The webinar covers the most up-to-date information related to Hurricane Ian recovery, addressing tax-filing deadlines, relevant legislation and more.
Click the button below to watch the full webinar and learn how to best serve your clients in a tumultuous time.
Hurricane Ian caused unprecedented flooding and damage not seen in a long time by residents of Florida.
Individuals and businesses want to help those affected by this disaster and may not realize there are “Qualified Disaster Payments” that allow disaster victims not to include as income some assistance payments they receive.
WASHINGTON, D.C. – FinCEN announced today that victims of Hurricane Fiona in Puerto Rico; Hurricane Ian in Florida, North Carolina, and South Carolina; and storms and floods in parts of Alaska have until February 15, 2023 to file Reports of Foreign Bank and Financial Accounts (FBARs) for the 2021 calendar year.
The FBAR for calendar year 2021 otherwise would be due on or before October 15, 2022.
FinCEN is offering this expanded relief to any area designated by the Federal Emergency Management Agency (FEMA) as qualifying for individual assistance as a result of Hurricane Fiona; Hurricane Ian; or storms and floods in parts of Alaska. Should FEMA designate FBAR filers in other localities affected by these natural disasters as eligible for individual assistance at a later date, they will receive the same filing relief automatically.
TALLAHASSEE, Fla. – Today, Florida Department of Revenue Executive Director Jim Zingale announced extended due dates for corporate income tax filers impacted by Hurricane Ian following the recent declaration from the Internal Revenue Service (IRS). Eligible taxpayers that file Florida corporate income tax returns, as well as Florida corporate income tax installment payments, with original due dates or extended due dates falling on or after September 23, 2022 and before March 2, 2023 will now have a due date of March 2, 2023. This tax relief is applicable to affected businesses anywhere in Florida.
Additional information is available on the Tax Relief for Victims of Hurricane Ian webpage on IRS.gov. Taxpayers outside Florida who require assistance with corporate tax filing may contact the Department's taxpayer services at (850) 488-6800 or GTAHurricaneHelp@floridarevenue.com.
"Hurricane Ian was an historically catastrophic storm, and the total impact is yet to be determined. The Department of Revenue is ready to assist business owners in the affected areas as they deal with the damages and begin to recover," said Director Zingale.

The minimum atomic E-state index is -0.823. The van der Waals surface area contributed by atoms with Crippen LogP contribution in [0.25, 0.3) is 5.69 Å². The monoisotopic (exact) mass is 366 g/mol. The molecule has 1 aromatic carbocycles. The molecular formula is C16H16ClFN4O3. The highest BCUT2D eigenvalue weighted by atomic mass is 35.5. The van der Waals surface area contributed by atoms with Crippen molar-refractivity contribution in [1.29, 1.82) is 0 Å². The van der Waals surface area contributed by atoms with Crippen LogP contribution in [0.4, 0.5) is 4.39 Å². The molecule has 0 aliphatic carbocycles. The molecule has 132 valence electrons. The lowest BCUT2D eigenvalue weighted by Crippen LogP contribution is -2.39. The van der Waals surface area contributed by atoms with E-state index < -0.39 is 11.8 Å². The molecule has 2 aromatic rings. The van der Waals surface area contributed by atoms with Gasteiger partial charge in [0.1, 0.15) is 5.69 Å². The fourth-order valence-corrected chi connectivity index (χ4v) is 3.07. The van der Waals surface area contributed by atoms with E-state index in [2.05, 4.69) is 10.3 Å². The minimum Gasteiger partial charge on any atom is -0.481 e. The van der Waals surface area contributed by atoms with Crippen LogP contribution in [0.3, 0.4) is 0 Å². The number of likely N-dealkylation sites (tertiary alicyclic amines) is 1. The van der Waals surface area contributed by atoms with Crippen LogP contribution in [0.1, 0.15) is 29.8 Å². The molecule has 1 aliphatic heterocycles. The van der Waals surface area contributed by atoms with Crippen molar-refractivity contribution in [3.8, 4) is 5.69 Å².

Sacramento – The Franchise Tax Board (FTB) today announced special state tax relief for taxpayers and businesses affected by Hurricane Ian.
Taxpayers and businesses in presidentially declared disaster areas are granted an extension to Feb. 15, 2023, to file California tax returns on 2021 income and make any tax payments that would have been due between Sept. 23, 2022, and Feb. 15, 2023.
“This offers relief to taxpayers who were victims of Hurricane Ian and have a California filing requirement,” said State Controller and FTB Chair Betty T. Yee. “For some, this will mean several additional months to file their California tax returns or make their quarterly estimated tax payment to the state.”
The relief means those affected taxpayers who would have had an Oct. 17, 2022, tax filing deadline now have until Feb. 15, 2023 to file. However, tax year 2021 tax payments originally due on April 18, 2022, are not eligible for the extension.
As Florida begins its recovery in the aftermath of Hurricane Ian, the FICPA is focused on our ongoing relief efforts and what we can do to match those in need with those who want to help.
In our Oct. 4 edition of Advocacy Update, you'll find:
- A link to our newly launched Hurricane Ian Impact Assessment member survey
- Access to our FICPA Hurricane Ian Office Share Portal
- Our letters to the DOR, the IRS, and FinCEN
- And information on two free webinars coming this Thursday on Disaster Relief and the 2022 Election
With recovery efforts underway across the state, FICPA is here to support members throughout Florida who have been impacted by Hurricane Ian.
Please take a moment to complete this member survey, so that we can take steps to provide assistance in the most-needed areas.
As always, you can reach our our Member Service Center at (850) 224-2727 or firstname.lastname@example.org.
If you have questions not covered in this list of resources related to tax-filing relief, you can email email@example.com.
On Tuesday, Oct. 4, President & CEO Shelly Weir submitted a formal request to Florida Department of Revenue Executive Director Jim Zingale asking for any and all tax relief that may be available from the Department. Weir also asked the Department to: